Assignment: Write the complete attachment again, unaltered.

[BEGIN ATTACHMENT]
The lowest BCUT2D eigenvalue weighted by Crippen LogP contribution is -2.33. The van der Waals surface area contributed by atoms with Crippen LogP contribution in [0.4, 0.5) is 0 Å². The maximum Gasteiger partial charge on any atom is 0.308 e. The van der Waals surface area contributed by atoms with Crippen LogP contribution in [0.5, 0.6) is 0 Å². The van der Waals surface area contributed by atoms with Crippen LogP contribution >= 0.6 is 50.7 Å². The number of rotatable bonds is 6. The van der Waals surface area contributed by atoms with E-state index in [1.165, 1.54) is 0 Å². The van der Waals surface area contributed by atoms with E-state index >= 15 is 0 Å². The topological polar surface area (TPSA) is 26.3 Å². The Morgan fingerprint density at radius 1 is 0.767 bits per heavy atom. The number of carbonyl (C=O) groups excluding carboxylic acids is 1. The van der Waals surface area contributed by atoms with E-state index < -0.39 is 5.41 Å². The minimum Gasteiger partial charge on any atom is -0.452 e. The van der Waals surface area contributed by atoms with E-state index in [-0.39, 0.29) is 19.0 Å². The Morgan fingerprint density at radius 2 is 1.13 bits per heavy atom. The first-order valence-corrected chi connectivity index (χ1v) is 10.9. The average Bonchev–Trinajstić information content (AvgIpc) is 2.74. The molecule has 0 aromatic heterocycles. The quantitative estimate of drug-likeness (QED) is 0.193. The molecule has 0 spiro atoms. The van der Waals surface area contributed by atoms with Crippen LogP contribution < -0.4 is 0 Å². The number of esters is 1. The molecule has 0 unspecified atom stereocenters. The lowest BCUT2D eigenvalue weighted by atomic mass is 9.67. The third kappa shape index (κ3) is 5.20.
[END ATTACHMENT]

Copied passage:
The lowest BCUT2D eigenvalue weighted by Crippen LogP contribution is -2.33. The van der Waals surface area contributed by atoms with Crippen LogP contribution in [0.4, 0.5) is 0 Å². The maximum Gasteiger partial charge on any atom is 0.308 e. The van der Waals surface area contributed by atoms with Crippen LogP contribution in [0.5, 0.6) is 0 Å². The van der Waals surface area contributed by atoms with Crippen LogP contribution >= 0.6 is 50.7 Å². The number of rotatable bonds is 6. The van der Waals surface area contributed by atoms with E-state index in [1.165, 1.54) is 0 Å². The van der Waals surface area contributed by atoms with E-state index >= 15 is 0 Å². The topological polar surface area (TPSA) is 26.3 Å². The Morgan fingerprint density at radius 1 is 0.767 bits per heavy atom. The number of carbonyl (C=O) groups excluding carboxylic acids is 1. The van der Waals surface area contributed by atoms with E-state index < -0.39 is 5.41 Å². The minimum Gasteiger partial charge on any atom is -0.452 e. The van der Waals surface area contributed by atoms with E-state index in [-0.39, 0.29) is 19.0 Å². The Morgan fingerprint density at radius 2 is 1.13 bits per heavy atom. The first-order valence-corrected chi connectivity index (χ1v) is 10.9. The average Bonchev–Trinajstić information content (AvgIpc) is 2.74. The molecule has 0 aromatic heterocycles. The quantitative estimate of drug-likeness (QED) is 0.193. The molecule has 0 spiro atoms. The van der Waals surface area contributed by atoms with Crippen LogP contribution < -0.4 is 0 Å². The number of esters is 1. The molecule has 0 unspecified atom stereocenters. The lowest BCUT2D eigenvalue weighted by atomic mass is 9.67. The third kappa shape index (κ3) is 5.20.